The Pirates of Myrtle Beach

The Pirates of Myrtle Beach

South Carolina’s coast has been the site of many pirate adventures over the years. Starting in the early days of the colonies, the Carolinas were ruled by foreign powers including the Spanish, French and English crowns. In these turbulent times, corrupt and ineffectual governors were not above “consorting with pirates” to get cheaper goods from the merchant ships sailing off the coast of South Carolina. The most notorious pirates operating in these waters were Blackbeard, Stede Bonnet, Christopher Moody, Richard Worley, and the infamous female pirate, Anne Bonney (who was from Charleston).

The pirates were emboldened by the inability of the colonials to protect their ports. In 1718, Blackbeard and Stede Bonnet set up a blockade to stop and rob every ship that went in or out of Charleston. They even took hostages for ransom. The colonial merchants and settlers were so enraged by this, they formed their own flotilla of sloops led by Colonel William Rhett and supported by the governor, Robert Johnson. They started fighting back, and successfully drove the pirates back to the Bahamas. As a deterrent, they executed the ones they captured. By the 1720s, the pirate threat was nearly extinguished.

Myrtle Beach skyline

Shiver Me Timbers! No More Pirates?

It doesn’t mean you can’t have some fun pirate adventures in South Carolina. Myrtle Beach offers several pirate-themed activities for children and adults. Once you’ve told the real history of pirates in the region, you can relax and have a little fun at the pirates’ expense. Here are a few ways to give in to your inner pirate, without the murderous intent:

Captain Hook’s Adventure Golf

Captain Hook's mini golf

Okay, it’s not really a pirate adventure to play miniature golf, but this is a really well-designed course inspired by the tales of Peter Pan and Captain Hook in Never Never Land. In fact, course rules require that you “never grow up.” You’ll find two courses (Hooks and Lost Boys) in a large, artfully landscaped lot with roving pirates, spooky caves and a 15-foot smoking skull. There are reportedly a few animated crocodiles around, so watch your toddlers.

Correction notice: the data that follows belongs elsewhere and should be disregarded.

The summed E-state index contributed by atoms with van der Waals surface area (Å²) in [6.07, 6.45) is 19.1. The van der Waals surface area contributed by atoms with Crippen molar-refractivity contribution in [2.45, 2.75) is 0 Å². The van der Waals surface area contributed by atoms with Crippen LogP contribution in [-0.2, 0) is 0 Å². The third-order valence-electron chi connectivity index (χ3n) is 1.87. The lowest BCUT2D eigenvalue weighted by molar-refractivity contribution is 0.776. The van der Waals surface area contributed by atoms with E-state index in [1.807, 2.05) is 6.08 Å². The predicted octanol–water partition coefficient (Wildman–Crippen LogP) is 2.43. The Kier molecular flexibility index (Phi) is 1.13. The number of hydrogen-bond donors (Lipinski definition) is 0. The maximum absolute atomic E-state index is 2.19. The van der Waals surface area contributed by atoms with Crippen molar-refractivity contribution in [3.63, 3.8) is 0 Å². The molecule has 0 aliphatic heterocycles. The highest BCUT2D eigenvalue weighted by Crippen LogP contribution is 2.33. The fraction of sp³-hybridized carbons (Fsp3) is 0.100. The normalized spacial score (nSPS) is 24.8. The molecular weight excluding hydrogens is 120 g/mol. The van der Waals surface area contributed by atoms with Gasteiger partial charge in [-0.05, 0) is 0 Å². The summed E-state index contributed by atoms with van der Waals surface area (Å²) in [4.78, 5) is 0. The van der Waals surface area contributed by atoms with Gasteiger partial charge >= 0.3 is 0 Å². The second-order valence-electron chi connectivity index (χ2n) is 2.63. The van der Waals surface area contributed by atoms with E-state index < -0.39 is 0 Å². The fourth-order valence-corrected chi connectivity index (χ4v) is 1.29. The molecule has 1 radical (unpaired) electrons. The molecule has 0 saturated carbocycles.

Pirate Adventures of Myrtle Beach

Come aboard the pirate ship, Sea Gypsy for a sail around the calm, pirate-infested waters of Murrell’s Inlet. The ship is armed with water cannons, and because of rumored pirate attacks, all mateys will be taught how to use them. Young privateers are given a tattoo and a treasure-hunting vest. The ship sets off in search of sunken treasure and Smelly Pirate Pete’s “secret stash.” It gets a bit raucous, but it’s all good fun if you’re a true pirate.

Escape from Pirate Island

You have one hour to release the shackles and escape the dungeon on Pirate Island. You won’t be looking for treasure on this pirate adventure. You’ll be trying to run for your life and escape your evil captors. You and your fellow captives must solve the puzzles and mysteries surrounding you in order to break out of your situation. Time is of the essence!

Pirate’s Voyage Dinner & Show

Come and spend the evening with Captain Blackbeard and Calico Jack as they wage a battle for lost treasure in an indoor lagoon with a full-sized pirate ship. This dinner and show experience is spectacular, with acrobatic performances, live sea lions and tropical birds, lovely mermaids, and real swashbuckling action. You might become part of the battle, so be prepared for some surprises.


So, the real pirates may have been driven back to the Bahamas, but there is still pirate fun in Myrtle Beach, if you’re ready for it. So, fellow buccaneers, put on your eye patches, sharpen the old cutlass and practice your pirate talk (“aaargh”) when you brave the perils of the South Carolina coast.

(Do you know a pirate’s favorite letter? Aye, they are partial to the “R”, but their first love is the “C.”)

By Kay D. Harrison

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